Current CDC guidelines recommend one booster for everyone age 5 and older who is eligible after completing their COVID vaccine primary series. Two boosters are recommended for adults aged 50 years or older and adults who are moderate to severely immunocompromised. Kim suggested that individuals who have been eligible for boosters for at least six months go ahead and get boosted. If less than six months, she suggested they perhaps wait for the new vaccine rollout in the fall.

Home tests: are they reliable

Morsani College Chairman of the Department of Internal Medicine Dr. John Sinnott noted that at-home tests, when positive, suggest contagiousness is present. There are very few false positive tests, he said, but “with a negative test you’re not sure.” 
Sinnott, who is also chief epidemiologist at Tampa General, recommended performing a home test in the event of even mild symptoms because “the worst complications of COVID-19, such as blood clots and strokes, often occur within the first few days of the infection.”

Kids and COVID 

With the new school year approaching, Holt noted “you can anticipate that your child will be exposed since schools are a prime environment for transmission."

In Hillsborough schools, there will not be a mask requirement as the Hillsborough County School Board’s current policy-- aligned with the state’s support of the “parents’ rights” movement--allows parents to decide whether or not their children wear masks in school.

The panelists supported vaccinating children against COVID-19 despite the Florida Health Department’s position of recommending against it routinely in children. Florida is the first state in the nation to officially oppose this CDC recommendation.

Sinnott recalled that with polio, it wasn’t until decades following the epidemic of the 1950s that “post-polio syndrome," a neurological condition causing muscle weakness and fatigue was recognized to have afflicted a majority of these patients who had been infected years before and had since recovered. Sinnott cautions that a similar scenario could occur with COVID, adding emphatically that “children should be vaccinated”. Kim noted “vaccinating children not only protects them but also family members, especially ones at high risk like grandparents”.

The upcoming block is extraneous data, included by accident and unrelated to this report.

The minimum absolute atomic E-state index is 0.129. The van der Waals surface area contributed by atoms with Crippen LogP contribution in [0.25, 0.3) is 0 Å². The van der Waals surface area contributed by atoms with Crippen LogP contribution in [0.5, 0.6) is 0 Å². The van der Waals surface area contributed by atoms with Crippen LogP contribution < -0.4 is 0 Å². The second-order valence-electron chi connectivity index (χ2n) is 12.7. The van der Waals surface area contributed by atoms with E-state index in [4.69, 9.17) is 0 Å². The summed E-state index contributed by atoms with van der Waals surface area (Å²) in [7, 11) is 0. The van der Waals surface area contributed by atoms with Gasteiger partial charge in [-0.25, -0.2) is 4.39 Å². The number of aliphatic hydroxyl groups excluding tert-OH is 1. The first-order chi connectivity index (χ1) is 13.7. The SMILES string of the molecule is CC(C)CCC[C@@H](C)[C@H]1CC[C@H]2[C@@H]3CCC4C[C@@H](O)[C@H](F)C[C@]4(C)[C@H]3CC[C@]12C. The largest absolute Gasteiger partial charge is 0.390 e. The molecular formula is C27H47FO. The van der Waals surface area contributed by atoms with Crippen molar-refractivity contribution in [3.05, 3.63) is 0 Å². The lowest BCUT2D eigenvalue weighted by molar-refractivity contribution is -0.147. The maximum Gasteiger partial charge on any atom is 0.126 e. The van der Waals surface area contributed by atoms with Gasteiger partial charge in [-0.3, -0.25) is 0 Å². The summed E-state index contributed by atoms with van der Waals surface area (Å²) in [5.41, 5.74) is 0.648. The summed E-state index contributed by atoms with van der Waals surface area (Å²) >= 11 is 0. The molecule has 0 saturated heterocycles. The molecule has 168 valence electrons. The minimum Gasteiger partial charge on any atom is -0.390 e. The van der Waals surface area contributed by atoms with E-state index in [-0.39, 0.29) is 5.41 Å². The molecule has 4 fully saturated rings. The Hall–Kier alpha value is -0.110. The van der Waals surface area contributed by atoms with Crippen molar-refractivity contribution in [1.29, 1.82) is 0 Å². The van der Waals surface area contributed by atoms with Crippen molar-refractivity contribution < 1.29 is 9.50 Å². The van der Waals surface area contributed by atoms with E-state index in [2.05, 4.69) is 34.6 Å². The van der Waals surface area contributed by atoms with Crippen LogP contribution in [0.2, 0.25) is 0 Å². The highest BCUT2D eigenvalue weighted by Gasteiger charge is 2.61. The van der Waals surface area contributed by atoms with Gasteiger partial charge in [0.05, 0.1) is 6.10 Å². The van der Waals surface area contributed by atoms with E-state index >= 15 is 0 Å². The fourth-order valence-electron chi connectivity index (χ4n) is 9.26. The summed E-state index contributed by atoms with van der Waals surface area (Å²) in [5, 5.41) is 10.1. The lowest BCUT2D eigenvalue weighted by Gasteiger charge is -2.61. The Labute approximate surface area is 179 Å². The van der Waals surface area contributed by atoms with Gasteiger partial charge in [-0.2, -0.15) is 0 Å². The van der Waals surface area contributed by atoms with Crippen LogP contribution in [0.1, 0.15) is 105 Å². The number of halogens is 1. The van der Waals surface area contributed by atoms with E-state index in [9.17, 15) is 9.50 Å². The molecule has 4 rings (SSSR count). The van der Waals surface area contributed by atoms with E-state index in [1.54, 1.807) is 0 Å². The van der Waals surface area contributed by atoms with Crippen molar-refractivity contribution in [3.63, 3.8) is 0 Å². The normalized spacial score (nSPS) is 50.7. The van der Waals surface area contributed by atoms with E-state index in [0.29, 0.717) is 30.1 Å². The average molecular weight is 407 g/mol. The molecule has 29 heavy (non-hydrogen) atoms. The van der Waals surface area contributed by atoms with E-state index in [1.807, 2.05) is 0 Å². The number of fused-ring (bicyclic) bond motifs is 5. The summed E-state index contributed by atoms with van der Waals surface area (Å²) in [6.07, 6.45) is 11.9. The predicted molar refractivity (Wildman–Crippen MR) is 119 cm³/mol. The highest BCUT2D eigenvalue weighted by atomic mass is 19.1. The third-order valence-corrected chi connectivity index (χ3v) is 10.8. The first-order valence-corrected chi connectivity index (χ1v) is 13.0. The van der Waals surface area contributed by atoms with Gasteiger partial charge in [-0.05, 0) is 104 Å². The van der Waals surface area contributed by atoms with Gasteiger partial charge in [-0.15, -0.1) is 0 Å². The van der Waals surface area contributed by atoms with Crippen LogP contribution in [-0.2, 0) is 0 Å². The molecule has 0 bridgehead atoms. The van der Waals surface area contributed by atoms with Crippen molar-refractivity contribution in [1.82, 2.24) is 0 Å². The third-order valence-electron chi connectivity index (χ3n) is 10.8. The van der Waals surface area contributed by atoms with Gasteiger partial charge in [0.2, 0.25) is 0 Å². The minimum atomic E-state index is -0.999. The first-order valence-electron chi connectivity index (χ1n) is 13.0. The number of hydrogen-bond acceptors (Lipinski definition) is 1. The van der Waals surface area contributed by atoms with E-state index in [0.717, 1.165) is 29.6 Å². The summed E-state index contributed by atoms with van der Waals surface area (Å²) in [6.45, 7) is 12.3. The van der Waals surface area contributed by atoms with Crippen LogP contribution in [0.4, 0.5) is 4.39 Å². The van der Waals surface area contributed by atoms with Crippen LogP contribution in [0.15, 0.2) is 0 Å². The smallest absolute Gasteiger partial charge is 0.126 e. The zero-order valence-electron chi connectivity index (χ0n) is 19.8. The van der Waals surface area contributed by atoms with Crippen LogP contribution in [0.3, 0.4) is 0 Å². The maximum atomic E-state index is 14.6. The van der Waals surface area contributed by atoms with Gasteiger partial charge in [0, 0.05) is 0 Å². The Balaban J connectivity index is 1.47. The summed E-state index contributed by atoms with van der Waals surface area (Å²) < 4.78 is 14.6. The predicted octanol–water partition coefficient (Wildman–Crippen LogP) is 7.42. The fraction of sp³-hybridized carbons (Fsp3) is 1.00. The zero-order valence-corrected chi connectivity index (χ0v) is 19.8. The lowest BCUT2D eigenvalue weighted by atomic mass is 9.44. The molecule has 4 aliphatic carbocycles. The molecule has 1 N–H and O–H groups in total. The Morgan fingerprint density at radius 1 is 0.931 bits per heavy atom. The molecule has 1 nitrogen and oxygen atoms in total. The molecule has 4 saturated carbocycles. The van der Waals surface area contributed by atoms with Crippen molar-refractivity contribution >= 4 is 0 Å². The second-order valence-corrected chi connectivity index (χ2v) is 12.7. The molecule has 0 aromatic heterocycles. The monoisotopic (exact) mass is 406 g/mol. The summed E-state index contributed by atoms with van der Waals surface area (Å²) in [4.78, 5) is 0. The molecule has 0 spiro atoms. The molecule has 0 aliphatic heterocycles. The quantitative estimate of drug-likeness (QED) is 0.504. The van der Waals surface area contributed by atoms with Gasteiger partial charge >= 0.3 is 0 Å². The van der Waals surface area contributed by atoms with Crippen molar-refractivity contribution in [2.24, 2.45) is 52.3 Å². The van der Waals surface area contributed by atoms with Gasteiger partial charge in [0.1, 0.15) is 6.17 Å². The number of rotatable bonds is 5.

Exposure to COVID: a nuanced approach

The panelists agreed the general relaxation of mitigation measures such as masking and social distancing have contributed to the recent rise in infections. They emphasized taking an individualized approach if exposed to someone with COVID. 
Ideally, after exposure avoiding contact with others should be maintained for 10 days. Sinnott spoke of “an eight-day window of contagiousness” that begins with the onset of symptoms. CDC guidance calls for isolation (quarantining) for a full five days if exposed to COVID and unvaccinated.  

Holt pointed out that the isolation of asymptomatic individuals who were exposed to the virus and unvaccinated may not be realistic in many workplace situations. In that scenario, he advised wearing a mask. 

Exposure to the virus for vaccinated individuals does not require them to quarantine but a COVID test should be done at least five days after exposure. Regardless of vaccination status, the CDC recommends wearing a well-fitting mask for the full 10 days when around others in your home or in public. Sometimes there is no clear answer as to what constitutes exposure to the virus. As a rule of thumb, Kim advised that “15 minutes is often used as a guideline,” adding “what really counts is physical proximity.”

At home treatments 

The panelists agreed that effective medications, especially paxlovid, an oral prescription medication that must be taken within five days of symptom onset, have helped reduce hospitalizations. However, up to 20% of patients cannot take the drug because of interactions with medications they are already taking. It’s best to avoid opiates when taking paxlovid as the drug causes blood levels of opiates to rise. 

Kim emphasized the importance of early treatment in preventing hospitalizations. In offering practical therapeutic advice to his physician audience, Sinnott mentioned that he asks all his non-hospitalized patients to purchase a humidifier and an oximeter to help manage their illness. It is important, he noted, “to drink plenty of fluids as the BA.5 variant tends to take away thirst and patients become easily dehydrated.” 
Sinnott offers Listerine for the bad taste that sometimes accompanies paxlovid, non-prescription Flonase for sore throat and cough and alternating aspirin and Tylenol for pain relief.

“Patients don’t come in to see us to get rid of the virus,” he said. “We treat the symptoms."
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Read more articles by Dr. Bruce Shephard.

Dr. Bruce D. Shephard, a retired Obstetrician-Gynecologist and Affiliate Associate Professor, Department of Obstetrics and Gynecology, USF Morsani College of Medicine, is best known locally for delivering more than 7,350 babies. He now occasionally teaches and always practices good health, dabbles in writing, and raises monarch butterflies. He and his wife, Coleen, live in Tampa.